holiday season is almost here, and while for many people this time
of year is joyous and hopeful, a recent poll found that 41 percent
of respondents rated the holiday season as just as stressful as
interviewing for a new job. For others, the holidays can trigger
severe anxiety or even depression.
Many factors can contribute to the holiday blues. To begin with,
there’s the time crunch. Just because there are more parties
to attend and shopping trips to make doesn’t mean any of us
work fewer hours or get a break from household obligations—we
just try to cram more activities into the day. Then there are the
financial burdens. The rewards of being generous to close friends
and family may outweigh the price tag—but what about extended
family, old friends from school, and coworkers? Where do you draw
the line? And finally, the holidays can be truly painful when they
recall the loss of those who are no longer celebrating with us because
of death, distance or divorce.
The bottom line is that often many of us have unrealistic expectations
of the season. We think that we should have time to do everything,
buy gifts for everyone, and be happy and joyful, even if that’s
not how we really feel.
The good news? It usually is possible to ward off the holiday blues
by recognizing the demands we place on ourselves. This year, make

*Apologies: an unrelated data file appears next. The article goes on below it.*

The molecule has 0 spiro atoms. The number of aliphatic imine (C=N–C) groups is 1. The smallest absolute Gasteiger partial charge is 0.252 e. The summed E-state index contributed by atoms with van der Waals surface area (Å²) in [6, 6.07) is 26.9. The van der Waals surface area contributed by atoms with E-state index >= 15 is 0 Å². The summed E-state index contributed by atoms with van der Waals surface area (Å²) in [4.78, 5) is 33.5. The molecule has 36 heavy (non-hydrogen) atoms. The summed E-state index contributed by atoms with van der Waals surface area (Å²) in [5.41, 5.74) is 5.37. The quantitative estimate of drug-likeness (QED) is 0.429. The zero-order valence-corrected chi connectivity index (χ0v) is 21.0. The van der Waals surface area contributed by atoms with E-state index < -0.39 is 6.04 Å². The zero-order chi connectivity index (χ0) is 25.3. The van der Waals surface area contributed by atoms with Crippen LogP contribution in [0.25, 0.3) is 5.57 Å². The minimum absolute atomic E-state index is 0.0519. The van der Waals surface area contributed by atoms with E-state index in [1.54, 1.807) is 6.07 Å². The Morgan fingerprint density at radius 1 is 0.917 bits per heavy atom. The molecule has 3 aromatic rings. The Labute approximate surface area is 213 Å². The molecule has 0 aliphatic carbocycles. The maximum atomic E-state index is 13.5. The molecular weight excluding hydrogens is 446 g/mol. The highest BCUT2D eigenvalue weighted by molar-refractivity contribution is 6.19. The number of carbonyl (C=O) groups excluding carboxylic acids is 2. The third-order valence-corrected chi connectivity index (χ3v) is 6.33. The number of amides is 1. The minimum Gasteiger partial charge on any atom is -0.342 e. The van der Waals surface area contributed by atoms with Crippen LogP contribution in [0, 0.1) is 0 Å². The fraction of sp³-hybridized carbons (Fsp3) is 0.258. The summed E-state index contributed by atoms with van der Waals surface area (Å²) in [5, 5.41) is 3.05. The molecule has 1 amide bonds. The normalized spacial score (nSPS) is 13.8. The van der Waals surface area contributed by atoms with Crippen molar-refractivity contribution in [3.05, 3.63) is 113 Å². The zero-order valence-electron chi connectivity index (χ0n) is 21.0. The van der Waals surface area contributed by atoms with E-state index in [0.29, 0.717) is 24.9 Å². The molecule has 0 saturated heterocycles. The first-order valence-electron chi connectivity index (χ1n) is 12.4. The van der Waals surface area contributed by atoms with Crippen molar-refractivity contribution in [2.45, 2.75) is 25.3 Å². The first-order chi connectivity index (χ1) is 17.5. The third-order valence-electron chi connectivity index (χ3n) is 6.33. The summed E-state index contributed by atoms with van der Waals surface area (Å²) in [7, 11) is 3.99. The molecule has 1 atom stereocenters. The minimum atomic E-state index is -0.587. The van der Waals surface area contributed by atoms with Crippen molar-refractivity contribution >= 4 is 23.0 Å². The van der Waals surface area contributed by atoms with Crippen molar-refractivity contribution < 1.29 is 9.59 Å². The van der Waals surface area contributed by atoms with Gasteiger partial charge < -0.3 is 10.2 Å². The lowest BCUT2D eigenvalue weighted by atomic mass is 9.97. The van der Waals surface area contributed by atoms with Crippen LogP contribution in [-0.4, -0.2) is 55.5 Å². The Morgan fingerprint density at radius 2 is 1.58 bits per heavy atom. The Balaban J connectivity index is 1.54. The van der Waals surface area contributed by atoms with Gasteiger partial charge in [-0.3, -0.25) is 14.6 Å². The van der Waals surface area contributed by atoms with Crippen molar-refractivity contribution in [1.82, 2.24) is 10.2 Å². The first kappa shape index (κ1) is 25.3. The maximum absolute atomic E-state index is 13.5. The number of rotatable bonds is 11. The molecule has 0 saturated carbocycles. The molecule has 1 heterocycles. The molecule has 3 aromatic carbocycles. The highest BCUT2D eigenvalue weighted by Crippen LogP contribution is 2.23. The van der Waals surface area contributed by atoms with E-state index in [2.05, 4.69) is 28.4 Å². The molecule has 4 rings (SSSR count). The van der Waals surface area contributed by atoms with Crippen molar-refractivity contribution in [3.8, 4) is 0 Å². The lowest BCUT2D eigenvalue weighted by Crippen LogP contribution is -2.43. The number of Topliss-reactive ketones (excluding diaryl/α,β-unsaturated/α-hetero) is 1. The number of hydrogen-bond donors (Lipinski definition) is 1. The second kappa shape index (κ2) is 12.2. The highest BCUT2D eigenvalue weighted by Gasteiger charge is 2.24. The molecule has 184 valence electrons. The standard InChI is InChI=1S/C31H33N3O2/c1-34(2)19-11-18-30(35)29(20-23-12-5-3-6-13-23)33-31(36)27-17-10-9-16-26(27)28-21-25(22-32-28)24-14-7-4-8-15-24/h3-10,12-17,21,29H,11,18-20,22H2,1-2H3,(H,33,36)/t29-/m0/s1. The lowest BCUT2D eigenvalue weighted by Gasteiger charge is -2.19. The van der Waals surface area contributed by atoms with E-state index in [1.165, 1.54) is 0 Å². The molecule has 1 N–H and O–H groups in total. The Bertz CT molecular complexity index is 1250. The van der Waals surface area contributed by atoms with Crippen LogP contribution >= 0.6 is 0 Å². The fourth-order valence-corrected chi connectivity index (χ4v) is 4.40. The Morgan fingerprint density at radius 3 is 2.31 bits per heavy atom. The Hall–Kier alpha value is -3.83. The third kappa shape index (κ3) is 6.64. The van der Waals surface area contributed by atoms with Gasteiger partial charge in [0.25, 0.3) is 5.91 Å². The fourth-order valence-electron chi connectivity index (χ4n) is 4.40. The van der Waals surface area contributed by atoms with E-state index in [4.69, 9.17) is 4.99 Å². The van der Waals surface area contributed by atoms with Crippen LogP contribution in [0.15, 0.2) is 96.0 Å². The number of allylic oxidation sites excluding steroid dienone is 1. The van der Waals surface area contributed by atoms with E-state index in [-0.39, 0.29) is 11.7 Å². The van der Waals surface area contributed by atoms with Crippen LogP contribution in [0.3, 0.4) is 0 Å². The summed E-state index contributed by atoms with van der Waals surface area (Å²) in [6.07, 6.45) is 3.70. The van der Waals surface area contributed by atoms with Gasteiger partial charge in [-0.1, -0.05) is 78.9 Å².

the decision to enjoy the holiday season by approaching it differently.
Some ideas are listed above.
If you are concerned about your own feelings of anxiety or depression,
see your primary care provider for an evaluation or contact the
Employee Assistance Program, a free and confidential resource available
to all employees, at (800) 345-4047.
Reining in the holidays
with your family and loved ones, and make a holiday plan
based on what everyone agrees is important. Don’t assume
you know what everyone wants out of the holidays.
over-schedule yourself or your family. If you try to attend
every event, you may not enjoy any of them.
your time realistically, and don’t feel badly about declining
invitations to events that give you more migraine than merriment.
a budget. Stick with it.
yourself time alone to refresh and recharge.
drinking and eating excessively.
the help of friends or family when you feel overwhelmed.
If you have children, give them small jobs—their willingness
to help may surprise you, and they’ll be proud of their